Do you have a 2020 vision?
Do you have a clear view of what you’re going to do in the new year to grow your business even more?
As 2019 closes, it’s important to take stock. What can you improve to ensure a higher-quality customer experience and more revenue in 2020?
Let’s take a look at four areas that impact your business going ahead so you set yourself up to succeed.
As the health and fitness industry continues to evolve and grow, staff diversity and inclusion efforts are becoming increasingly important. The U.S. Equal Employment Opportunity Commission mandates that job applicants and employees cannot be discriminated against “because of their race, color, religion, sex (including pregnancy, gender identity and sexual orientation), national origin, age (40 or older), disability or genetic information” (EEOC n.d.). However, making a conscious effort to diversify goes above and beyond following the law.
Discover what diversity means and what you should consider as you put together a diverse staff.
You know the work it takes to get a new customer in the door. You’re spending money on marketing, time making sure your website listings are right, and energy on promotions and intro offers to get the word out. It’s not easy. But remember—it costs less to keep an existing client than it does to acquire a new one. Getting them to return again and again will help you keep your lights on and your business bustling! With that in mind, let’s look at three actions you can take to retain your clients.
A number of tried-and-proven options to attract new members and clients can help you grow your business without reinventing the wheel. You can join a franchise system, license the rights to an established brand or invest in instructor training to build a specialty business. Each option has an opportunity cost (what you might lose if you don’t choose the particular option), as well as benefits that you might gain. Among these choices, franchise systems offer many advantages.
An experience: That’s what exercisers want in order to feel inspired and motivated. In the fitness industry, one of the key places where this experience occurs is within a group fitness community. It doesn’t take a big-box gym or a trendy fitness boutique to give participants an amazing experience. With some creativity, flexibility and determination, even the smallest fitness facility or studio can offer a dynamic group fitness program that will give members the experience they crave.
One day, while stretching my client Jim, I was taken aback when I realized he wasn’t wearing underwear. His shorts were swim trunks with interior netting. I quickly looked away and continued to stretch him. This happened with Jim on several other occasions, but I never mentioned it because I wasn’t sure how to broach the matter. I also didn’t feel as if he was doing this intentionally, nor did I believe he meant harm.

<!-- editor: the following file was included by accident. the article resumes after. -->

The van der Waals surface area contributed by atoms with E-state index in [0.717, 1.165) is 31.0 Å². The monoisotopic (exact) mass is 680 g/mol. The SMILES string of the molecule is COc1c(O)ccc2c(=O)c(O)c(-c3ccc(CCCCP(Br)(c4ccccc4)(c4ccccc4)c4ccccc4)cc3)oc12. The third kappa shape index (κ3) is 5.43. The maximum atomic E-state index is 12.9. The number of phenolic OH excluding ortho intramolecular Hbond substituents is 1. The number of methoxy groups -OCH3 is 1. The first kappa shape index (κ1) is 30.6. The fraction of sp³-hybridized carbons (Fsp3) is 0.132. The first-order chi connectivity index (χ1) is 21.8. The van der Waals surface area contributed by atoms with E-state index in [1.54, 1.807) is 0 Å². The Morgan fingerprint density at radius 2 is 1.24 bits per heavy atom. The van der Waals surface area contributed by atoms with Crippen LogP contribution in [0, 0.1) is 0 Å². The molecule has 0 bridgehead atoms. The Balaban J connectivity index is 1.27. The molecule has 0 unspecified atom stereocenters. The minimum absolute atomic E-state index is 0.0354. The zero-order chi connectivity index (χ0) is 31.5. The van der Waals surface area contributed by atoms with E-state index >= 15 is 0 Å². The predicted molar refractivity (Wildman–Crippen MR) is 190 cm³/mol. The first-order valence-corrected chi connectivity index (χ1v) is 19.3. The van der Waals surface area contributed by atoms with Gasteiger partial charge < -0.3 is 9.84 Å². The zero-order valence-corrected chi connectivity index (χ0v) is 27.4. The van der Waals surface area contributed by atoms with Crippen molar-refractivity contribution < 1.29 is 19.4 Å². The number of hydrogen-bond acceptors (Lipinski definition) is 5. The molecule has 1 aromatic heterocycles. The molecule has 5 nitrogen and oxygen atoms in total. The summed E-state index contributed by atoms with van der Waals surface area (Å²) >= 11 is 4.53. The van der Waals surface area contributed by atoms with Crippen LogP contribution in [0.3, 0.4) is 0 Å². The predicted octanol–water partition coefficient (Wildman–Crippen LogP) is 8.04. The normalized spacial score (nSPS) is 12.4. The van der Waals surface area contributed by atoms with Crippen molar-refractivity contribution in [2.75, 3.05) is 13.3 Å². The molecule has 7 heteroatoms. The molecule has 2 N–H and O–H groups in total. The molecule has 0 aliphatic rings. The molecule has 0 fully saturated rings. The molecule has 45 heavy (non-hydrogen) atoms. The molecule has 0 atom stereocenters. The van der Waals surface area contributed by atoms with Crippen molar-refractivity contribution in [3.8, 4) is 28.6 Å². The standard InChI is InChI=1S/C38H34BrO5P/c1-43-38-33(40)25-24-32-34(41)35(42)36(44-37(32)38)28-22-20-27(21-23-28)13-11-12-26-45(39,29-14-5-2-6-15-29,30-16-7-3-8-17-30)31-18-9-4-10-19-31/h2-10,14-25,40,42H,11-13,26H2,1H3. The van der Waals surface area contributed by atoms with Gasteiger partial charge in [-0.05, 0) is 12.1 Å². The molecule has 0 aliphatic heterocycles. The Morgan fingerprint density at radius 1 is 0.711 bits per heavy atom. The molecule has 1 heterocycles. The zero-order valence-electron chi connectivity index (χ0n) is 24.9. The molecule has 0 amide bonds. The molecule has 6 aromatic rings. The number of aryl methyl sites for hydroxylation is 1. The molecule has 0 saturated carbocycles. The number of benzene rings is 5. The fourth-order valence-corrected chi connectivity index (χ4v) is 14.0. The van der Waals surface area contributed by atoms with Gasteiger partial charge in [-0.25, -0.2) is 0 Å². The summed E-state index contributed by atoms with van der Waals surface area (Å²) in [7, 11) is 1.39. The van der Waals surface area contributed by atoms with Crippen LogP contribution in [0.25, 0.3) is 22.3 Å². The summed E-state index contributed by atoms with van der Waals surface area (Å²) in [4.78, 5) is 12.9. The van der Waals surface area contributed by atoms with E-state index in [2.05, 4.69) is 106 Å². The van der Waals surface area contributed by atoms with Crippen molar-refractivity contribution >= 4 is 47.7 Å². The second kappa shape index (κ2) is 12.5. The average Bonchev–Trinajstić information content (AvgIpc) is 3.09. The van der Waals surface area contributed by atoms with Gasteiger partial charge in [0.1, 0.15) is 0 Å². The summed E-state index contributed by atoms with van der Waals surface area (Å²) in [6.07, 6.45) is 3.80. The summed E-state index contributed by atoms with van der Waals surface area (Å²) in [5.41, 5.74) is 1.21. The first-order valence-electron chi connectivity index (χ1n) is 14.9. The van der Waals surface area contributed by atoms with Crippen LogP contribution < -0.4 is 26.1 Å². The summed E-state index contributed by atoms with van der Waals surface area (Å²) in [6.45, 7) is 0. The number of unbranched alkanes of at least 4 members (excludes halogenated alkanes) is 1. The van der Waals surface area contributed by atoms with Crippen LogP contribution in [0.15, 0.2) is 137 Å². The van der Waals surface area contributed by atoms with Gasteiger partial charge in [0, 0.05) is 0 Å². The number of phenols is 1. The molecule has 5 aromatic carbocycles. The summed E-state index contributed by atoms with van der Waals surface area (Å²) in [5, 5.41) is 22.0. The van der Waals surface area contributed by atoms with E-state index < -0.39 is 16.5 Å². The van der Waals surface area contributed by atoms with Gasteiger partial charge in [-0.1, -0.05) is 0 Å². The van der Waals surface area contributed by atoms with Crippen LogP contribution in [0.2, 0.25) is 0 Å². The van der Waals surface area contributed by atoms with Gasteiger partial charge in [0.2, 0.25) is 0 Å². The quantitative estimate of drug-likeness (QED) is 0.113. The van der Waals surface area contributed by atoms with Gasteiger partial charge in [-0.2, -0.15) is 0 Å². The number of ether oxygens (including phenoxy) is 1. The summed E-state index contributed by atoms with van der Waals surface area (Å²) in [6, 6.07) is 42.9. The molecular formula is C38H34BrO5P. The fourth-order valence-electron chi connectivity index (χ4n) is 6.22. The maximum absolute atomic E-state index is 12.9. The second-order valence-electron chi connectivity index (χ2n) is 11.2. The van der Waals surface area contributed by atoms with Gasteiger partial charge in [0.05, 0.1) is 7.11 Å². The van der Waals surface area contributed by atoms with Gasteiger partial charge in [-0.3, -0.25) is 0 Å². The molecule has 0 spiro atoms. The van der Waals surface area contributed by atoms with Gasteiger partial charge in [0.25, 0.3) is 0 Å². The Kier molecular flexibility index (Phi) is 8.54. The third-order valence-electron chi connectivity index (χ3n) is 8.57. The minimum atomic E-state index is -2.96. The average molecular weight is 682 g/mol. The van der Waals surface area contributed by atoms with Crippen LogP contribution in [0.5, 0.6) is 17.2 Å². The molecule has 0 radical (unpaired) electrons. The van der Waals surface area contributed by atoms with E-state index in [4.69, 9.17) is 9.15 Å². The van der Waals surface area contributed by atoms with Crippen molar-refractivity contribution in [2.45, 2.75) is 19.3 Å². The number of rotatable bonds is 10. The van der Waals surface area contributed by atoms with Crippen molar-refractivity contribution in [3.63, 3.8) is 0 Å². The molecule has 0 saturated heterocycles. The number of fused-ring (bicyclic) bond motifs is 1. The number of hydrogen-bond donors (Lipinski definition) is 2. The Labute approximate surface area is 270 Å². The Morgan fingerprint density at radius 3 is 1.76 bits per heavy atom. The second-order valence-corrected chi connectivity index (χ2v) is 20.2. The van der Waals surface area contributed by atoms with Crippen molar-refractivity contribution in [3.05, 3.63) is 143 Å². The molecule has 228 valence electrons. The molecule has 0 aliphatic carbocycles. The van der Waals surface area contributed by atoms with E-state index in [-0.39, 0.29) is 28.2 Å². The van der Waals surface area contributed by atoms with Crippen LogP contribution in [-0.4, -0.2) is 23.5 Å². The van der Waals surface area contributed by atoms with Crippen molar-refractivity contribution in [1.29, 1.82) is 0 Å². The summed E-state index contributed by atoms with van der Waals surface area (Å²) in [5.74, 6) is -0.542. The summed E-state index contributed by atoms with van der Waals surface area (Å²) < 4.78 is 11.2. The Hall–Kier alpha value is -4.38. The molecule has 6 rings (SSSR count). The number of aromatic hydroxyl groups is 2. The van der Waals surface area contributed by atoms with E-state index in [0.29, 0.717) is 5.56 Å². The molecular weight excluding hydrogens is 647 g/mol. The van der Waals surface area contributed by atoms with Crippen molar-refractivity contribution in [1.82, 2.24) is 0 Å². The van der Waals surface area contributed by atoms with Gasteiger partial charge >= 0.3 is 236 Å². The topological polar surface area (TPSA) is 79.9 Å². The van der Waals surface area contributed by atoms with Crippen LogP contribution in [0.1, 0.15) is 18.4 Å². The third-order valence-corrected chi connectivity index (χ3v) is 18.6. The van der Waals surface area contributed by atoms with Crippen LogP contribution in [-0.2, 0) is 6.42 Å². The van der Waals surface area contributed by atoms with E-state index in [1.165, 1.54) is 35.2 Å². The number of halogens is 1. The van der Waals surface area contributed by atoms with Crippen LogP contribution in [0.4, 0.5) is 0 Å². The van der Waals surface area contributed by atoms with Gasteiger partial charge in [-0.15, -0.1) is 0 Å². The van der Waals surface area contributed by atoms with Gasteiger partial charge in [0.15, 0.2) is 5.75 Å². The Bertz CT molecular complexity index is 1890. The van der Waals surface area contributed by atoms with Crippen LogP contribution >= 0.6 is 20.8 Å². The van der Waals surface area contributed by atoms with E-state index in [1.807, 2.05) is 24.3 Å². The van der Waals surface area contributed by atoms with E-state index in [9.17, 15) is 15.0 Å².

Are you thinking about selling your personal training studio or fitness business? Your business is probably your primary source of income, and selling it will mean you’ll lose that annual income but achieve a one-time capital gain. Are you prepared for that? IDEA member Toby Davis, senior adviser at Sun Acquisitions, Chicago, shares the following tips for anyone preparing to turn over the keys:
The success of your business relies solely on your ability to attract and keep clients. Use these tips to enhance the client-trainer relationship so that you can focus more on providing quality service to your current clients and less on finding new ones.
Artificial Intelligence (AI) isn’t just a subplot in your favorite science fiction show! For years, AI has been hyped as a movement that would change the world, but the past 5 years have ushered in a revolution. In short, AI is the creation of “intelligent machines” that mimic humans (think speech recognition, learning, problem solving, etc.). Computers can see, hear and speak to us in a very human way. Products like Siri, Amazon Alexa and Google Home have almost seamlessly entered our lives and homes.
You’ve worked long and hard to get your fitness facility off the ground, and while you’re doing okay in your community, you’ve noticed some of your membership base trickling away. Upon further investigation, you realize that while you’ve had your nose to the grindstone, managing your facility and planning for growth, a discount club has opened up not far from you. Not only that, but a handful of specialty boutique studios have carved out some market share. Where do you fit in, and what can you do to keep your place?
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